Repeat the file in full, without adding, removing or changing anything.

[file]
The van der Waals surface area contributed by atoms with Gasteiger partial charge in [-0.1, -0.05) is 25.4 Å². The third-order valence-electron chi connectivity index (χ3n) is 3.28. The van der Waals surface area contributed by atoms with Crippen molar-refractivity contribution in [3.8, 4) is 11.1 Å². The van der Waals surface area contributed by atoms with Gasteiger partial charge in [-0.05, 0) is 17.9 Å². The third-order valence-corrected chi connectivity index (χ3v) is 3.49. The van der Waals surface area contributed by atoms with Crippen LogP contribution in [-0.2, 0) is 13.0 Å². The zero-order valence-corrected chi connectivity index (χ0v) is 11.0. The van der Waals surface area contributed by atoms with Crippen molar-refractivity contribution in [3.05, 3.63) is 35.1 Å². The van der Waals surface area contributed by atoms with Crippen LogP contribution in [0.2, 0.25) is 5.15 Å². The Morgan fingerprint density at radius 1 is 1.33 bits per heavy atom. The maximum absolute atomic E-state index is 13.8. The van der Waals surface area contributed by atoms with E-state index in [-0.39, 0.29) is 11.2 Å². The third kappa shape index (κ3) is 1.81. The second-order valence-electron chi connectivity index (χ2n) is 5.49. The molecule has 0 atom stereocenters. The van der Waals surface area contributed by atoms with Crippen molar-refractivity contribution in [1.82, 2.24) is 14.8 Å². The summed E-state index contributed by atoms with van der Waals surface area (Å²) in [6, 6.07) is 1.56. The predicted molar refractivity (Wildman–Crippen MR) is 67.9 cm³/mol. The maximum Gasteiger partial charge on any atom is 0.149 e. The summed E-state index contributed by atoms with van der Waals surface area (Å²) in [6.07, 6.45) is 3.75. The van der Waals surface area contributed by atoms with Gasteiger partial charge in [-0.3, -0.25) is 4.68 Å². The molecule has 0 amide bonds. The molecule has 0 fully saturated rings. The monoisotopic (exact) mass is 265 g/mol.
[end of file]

The van der Waals surface area contributed by atoms with Gasteiger partial charge in [-0.1, -0.05) is 25.4 Å². The third-order valence-electron chi connectivity index (χ3n) is 3.28. The van der Waals surface area contributed by atoms with Crippen molar-refractivity contribution in [3.8, 4) is 11.1 Å². The van der Waals surface area contributed by atoms with Gasteiger partial charge in [-0.05, 0) is 17.9 Å². The third-order valence-corrected chi connectivity index (χ3v) is 3.49. The van der Waals surface area contributed by atoms with Crippen LogP contribution in [-0.2, 0) is 13.0 Å². The zero-order valence-corrected chi connectivity index (χ0v) is 11.0. The van der Waals surface area contributed by atoms with Crippen molar-refractivity contribution in [3.05, 3.63) is 35.1 Å². The van der Waals surface area contributed by atoms with Crippen LogP contribution in [0.2, 0.25) is 5.15 Å². The Morgan fingerprint density at radius 1 is 1.33 bits per heavy atom. The maximum absolute atomic E-state index is 13.8. The van der Waals surface area contributed by atoms with E-state index in [-0.39, 0.29) is 11.2 Å². The third kappa shape index (κ3) is 1.81. The second-order valence-electron chi connectivity index (χ2n) is 5.49. The molecule has 0 atom stereocenters. The van der Waals surface area contributed by atoms with Crippen molar-refractivity contribution in [1.82, 2.24) is 14.8 Å². The summed E-state index contributed by atoms with van der Waals surface area (Å²) in [6, 6.07) is 1.56. The predicted molar refractivity (Wildman–Crippen MR) is 67.9 cm³/mol. The maximum Gasteiger partial charge on any atom is 0.149 e. The summed E-state index contributed by atoms with van der Waals surface area (Å²) in [6.07, 6.45) is 3.75. The van der Waals surface area contributed by atoms with Gasteiger partial charge in [-0.3, -0.25) is 4.68 Å². The molecule has 0 amide bonds. The molecule has 0 fully saturated rings. The monoisotopic (exact) mass is 265 g/mol.